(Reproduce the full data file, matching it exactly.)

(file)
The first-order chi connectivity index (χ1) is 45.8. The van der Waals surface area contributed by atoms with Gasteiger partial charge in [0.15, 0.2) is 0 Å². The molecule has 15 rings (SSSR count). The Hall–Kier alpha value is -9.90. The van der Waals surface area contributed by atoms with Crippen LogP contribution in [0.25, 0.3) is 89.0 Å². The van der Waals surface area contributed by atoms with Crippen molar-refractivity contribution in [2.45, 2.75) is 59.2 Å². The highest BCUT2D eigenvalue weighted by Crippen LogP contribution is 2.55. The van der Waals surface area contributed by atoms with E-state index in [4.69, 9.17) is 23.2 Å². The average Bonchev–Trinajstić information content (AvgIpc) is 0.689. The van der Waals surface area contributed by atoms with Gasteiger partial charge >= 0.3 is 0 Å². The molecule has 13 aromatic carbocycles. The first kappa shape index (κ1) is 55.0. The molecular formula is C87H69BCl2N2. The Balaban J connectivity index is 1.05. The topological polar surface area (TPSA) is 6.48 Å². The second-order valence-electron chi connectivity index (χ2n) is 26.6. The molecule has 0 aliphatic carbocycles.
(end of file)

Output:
The first-order chi connectivity index (χ1) is 45.8. The van der Waals surface area contributed by atoms with Gasteiger partial charge in [0.15, 0.2) is 0 Å². The molecule has 15 rings (SSSR count). The Hall–Kier alpha value is -9.90. The van der Waals surface area contributed by atoms with Crippen LogP contribution in [0.25, 0.3) is 89.0 Å². The van der Waals surface area contributed by atoms with Crippen molar-refractivity contribution in [2.45, 2.75) is 59.2 Å². The highest BCUT2D eigenvalue weighted by Crippen LogP contribution is 2.55. The van der Waals surface area contributed by atoms with E-state index in [4.69, 9.17) is 23.2 Å². The average Bonchev–Trinajstić information content (AvgIpc) is 0.689. The van der Waals surface area contributed by atoms with Gasteiger partial charge >= 0.3 is 0 Å². The molecule has 13 aromatic carbocycles. The first kappa shape index (κ1) is 55.0. The molecular formula is C87H69BCl2N2. The Balaban J connectivity index is 1.05. The topological polar surface area (TPSA) is 6.48 Å². The second-order valence-electron chi connectivity index (χ2n) is 26.6. The molecule has 0 aliphatic carbocycles.